John McCabe's recording of Herbert Howells' clavichord music is a chance to hear some twentieth century music inspired by C.P.E. Bach's favorite instrument. While other composers were re-discovering the harpsichord, Howells' love for early English music and the instruments of two modern clavichord makers led to the composition of the three sets of miniatures: Lambert's Clavichord and Howells' Clavichord Books One and Two. Howells dedicated every piece in each set to a friend, and in the last two sets he even sometimes attempted to put something of the dedicatee into the music, whether it was a description of that person's character or an imitation of a fellow composer's style. Howells' titles, and in many instances the style of the piece, is a reference to the keyboard compositions of the English virginalists of the late sixteenth/early seventeenth centuries. On the one hand, "Lambert's Fireside" and "Goff's Fireside," named after Herbert Lambert and Thomas Goff, the two clavichord makers, are almost completely idiomatic of virginal music. On the other, the meandering tonality of "Rubbra's Soliloquy" and "E.B.'s Fanfarando" marks them as twentieth century compositions.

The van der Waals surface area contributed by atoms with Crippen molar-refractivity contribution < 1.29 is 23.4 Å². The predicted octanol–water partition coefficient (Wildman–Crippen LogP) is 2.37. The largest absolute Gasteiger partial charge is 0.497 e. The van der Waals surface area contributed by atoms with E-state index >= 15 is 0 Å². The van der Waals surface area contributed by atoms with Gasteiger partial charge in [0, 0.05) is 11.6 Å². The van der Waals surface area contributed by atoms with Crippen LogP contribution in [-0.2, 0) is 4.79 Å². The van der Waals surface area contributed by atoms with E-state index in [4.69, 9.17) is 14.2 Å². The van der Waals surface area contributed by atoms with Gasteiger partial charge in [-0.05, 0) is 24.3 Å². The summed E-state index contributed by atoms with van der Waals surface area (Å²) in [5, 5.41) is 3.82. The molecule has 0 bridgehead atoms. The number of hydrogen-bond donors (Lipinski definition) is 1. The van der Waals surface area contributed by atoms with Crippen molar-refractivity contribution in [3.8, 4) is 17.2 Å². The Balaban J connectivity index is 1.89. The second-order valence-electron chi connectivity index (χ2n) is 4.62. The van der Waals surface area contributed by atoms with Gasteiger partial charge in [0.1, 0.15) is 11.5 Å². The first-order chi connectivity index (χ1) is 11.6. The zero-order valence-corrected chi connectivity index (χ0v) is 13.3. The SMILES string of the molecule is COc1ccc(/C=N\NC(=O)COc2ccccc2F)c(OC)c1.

Queen is back to Palco Mundo 30 years after the first Rock in Rio, this time with Adam Lambert giving voice to the themes which Freddie Mercury originally sang.
Lambert Ringlage is a German musician from Essen, Germany born on 26 October, 1966. He started his own musical label Spheric Music and began releasing his own albums through his label in 1991. Lambert's musical style closely follows the Berlin School of electronic music. He has also worked with and/or released music with Palantir, Stephen Parsick, and Alien Nature.